Abstract: Despite recent advances in uncovering the quantitative features of stationary human activity patterns, many applications, from pandemic prediction to emergency response, require an understanding of how these patterns change when the population encounters unfamiliar conditions. To explore societal response to external perturbations we identified real-time changes in communication and mobility patterns in the vicinity of eight emergencies, such as bomb attacks and earthquakes, comparing these with eight non-emergencies, like concerts and sporting events. We find that communication spikes accompanying emergencies are both spatially and temporally localized, but information about emergencies spreads globally, resulting in communication avalanches that engage in a significant manner the social network of eyewitnesses. These results offer a quantitative view of behavioral changes in human activity under extreme conditions, with potential long-term impact on emergency detection and response.
[edit database entry]
Bongard's work focuses on understanding the general nature of cognition, regardless of whether it is found in humans, animals or robots. This unique approach focuses on the role that morphology and evolution plays in cognition. Addressing these questions has taken him into the fields of biology, psychology, engineering and computer science.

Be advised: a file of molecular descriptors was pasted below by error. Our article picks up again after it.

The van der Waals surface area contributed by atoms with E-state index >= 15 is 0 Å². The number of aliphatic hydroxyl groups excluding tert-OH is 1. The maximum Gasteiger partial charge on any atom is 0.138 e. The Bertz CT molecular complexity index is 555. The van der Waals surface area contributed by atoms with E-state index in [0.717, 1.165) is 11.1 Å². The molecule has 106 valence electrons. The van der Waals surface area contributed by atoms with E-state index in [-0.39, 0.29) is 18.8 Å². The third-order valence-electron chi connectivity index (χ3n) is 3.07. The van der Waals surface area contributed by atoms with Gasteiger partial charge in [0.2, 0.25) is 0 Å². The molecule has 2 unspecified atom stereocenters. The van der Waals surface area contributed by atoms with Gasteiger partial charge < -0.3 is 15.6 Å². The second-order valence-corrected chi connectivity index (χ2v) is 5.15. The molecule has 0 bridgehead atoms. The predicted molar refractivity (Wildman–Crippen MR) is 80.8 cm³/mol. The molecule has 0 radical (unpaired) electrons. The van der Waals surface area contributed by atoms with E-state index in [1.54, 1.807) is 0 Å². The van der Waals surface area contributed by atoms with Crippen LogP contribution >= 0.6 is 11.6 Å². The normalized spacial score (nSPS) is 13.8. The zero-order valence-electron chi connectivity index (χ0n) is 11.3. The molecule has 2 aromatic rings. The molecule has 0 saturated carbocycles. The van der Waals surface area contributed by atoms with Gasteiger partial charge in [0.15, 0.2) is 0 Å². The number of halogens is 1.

Danforth is an applied mathematician interested in modeling a variety of physical, biological, and social phenomenon. He has applied principles of chaos theory to improve weather forecasts as a member of the Mathematics and Climate Research Network, and developed a real-time remote sensor of global happiness using messages from Twitter: the Hedonometer. Danforth co-runs the Computational Story Lab with Peter Dodds, and helps run UVM's reading group on complexity.
Laurent studies the interaction of structure and dynamics. His research involves network theory, statistical physics and nonlinear dynamics along with their applications in epidemiology, ecology, biology, and sociology. Recent projects include comparing complex networks of different nature, the coevolution of human behavior and infectious diseases, understanding the role of forest shape in determining stability of tropical forests, as well as the impact of echo chambers in political discussions.
Hines' work broadly focuses on finding ways to make electric energy more reliable, more affordable, with less environmental impact. Particular topics of interest include understanding the mechanisms by which small problems in the power grid become large blackouts, identifying and mitigating the stresses caused by large amounts of electric vehicle charging, and quantifying the impact of high penetrations of wind/solar on electricity systems.
Bagrow's interests include: Complex Networks (community detection, social modeling and human dynamics, statistical phenomena, graph similarity and isomorphism), Statistical Physics (non-equilibrium methods, phase transitions, percolation, interacting particle systems, spin glasses), and Optimization(glassy techniques such as simulated/quantum annealing, (non-gradient) minimization of noisy objective functions).